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After a multicolored rock group introduces the cartoon, Norman Normal is asked by a boss to wine and dine a client at a nightclub party, something Normal is uncomfortable with. He talks ... See full summary »



(story), (story) (as Paul Dixon)


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Credited cast:
Dave Dixon ...
Norman (voice) (as Paul Dixon)
N. Paul Stookey ...
Norman's Boss / Norman's Father / Drunk Businessman / Hal (voice)


After a multicolored rock group introduces the cartoon, Norman Normal is asked by a boss to wine and dine a client at a nightclub party, something Normal is uncomfortable with. He talks with his dad about it who rambles on and tells Norman, "don't make waves". At the party, Norman talks with his lampshade-clad friend Leo, disapproves of a joke told by one of the guests suspecting it's about a "minority group" and is ridiculed by the bartender for only having a ginger ale. Norman leaves the party and returns us to the multicolored rock group. Written by Matt Yorston <george.y@ns.sympatico.ca>

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Release Date:

3 February 1968 (USA)  »

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Did You Know?


Neither a Merrie Melodie nor a Looney Tune - this film was released as a one-time-only "Cartoon Special". See more »


Norman: I can't take this man that I don't know to a nightclub that I never go to, and try to get him to buy a shipment of ball-bearings by getting him drunk!
Norman's Boss: Everybody's doing it, Norm! Listen, you want to count?
Norman: It just isn't right.
Norman's Boss: But nobody will ever know!
Norman: But I'll know.
Norman's Boss: [de-ages into a college student] Mummy and Daddy won't know!
Norman: But, I...
Norman's Boss: [de-ages into a teenager] Listen, you wanna be in the gang?
Norman: Well, sure...
Norman's Boss: [de-ages into a young boy] Well then, go take Tommy's glove away or don't come any more!
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Norman Normal Theme
Written by N. Paul Stookey
Played during the opening credits and at the end
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User Reviews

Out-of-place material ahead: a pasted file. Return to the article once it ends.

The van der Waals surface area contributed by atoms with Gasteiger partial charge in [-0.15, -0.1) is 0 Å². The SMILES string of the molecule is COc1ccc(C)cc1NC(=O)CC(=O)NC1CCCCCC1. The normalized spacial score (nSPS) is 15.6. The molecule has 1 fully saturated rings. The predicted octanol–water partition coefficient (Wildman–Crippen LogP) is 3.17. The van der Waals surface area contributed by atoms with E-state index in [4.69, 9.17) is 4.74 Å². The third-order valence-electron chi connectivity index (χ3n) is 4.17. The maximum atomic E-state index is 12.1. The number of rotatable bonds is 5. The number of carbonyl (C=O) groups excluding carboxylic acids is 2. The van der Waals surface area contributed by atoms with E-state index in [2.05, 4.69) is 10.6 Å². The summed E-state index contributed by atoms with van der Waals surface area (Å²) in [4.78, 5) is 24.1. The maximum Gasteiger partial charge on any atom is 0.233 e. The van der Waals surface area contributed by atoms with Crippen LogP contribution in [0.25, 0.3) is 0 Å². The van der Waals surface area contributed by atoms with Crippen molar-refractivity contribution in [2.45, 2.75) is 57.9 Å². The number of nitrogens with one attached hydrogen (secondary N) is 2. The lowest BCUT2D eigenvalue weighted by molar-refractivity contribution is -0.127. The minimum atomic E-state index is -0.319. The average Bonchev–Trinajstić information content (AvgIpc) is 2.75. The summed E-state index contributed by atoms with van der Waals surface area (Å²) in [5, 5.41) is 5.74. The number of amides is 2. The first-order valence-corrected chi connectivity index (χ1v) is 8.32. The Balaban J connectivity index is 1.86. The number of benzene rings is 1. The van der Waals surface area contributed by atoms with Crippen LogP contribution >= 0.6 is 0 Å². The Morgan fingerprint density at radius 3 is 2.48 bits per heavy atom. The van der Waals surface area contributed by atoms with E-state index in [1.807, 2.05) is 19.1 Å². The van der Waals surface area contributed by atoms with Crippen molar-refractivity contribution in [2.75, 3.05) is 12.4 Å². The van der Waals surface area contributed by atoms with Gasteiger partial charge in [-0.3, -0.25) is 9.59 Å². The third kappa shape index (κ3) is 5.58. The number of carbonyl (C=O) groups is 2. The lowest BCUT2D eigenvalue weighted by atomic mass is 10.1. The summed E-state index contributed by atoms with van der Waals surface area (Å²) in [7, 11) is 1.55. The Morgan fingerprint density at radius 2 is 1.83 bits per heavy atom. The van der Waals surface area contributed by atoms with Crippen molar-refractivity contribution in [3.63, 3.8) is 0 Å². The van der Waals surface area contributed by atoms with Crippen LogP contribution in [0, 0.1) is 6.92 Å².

One of the better late-60s WB cartoons, but also under-appreciated
30 May 2013 | by (United Kingdom) – See all my reviews

I have been a lifelong fan of the Looney Tunes/Warner Brothers cartoons, but the late-60s output(the dark age I've heard it being called) has been largely disappointing. There are a few good ones though, and Norman Normal is one of the better ones. The animation has been more fluid and detailed before Norman Normal, but it's still colourful and nice to look at, much better-looking than the Daffy/Speedy output in particular. The music is memorable, more than listenable and fits well with the humour, one of Bill Lava's- his scoring I have been mixed on- better late-60s WB efforts. The theme song is very catchy. The writing is very satirical and it is suitably witty and the best of it makes your sides split from laughing. The visual gags and sound effects are clever and imaginative too, the modern atmosphere is very nicely depicted, done in a way that never jars, and there are effective scenes like Norman refusing to laugh at the minority group joke. The characters are fun and Norman is a likable protagonist. The voice acting is solid too, though you do miss Mel Blanc. All in all, under-appreciated and highly effective cartoon, not WB at their absolute best or in their heyday but considering we're talking about their dark era here Norman Normal is one of their better ones by quite some considerable margin. 9/10 Bethany Cox

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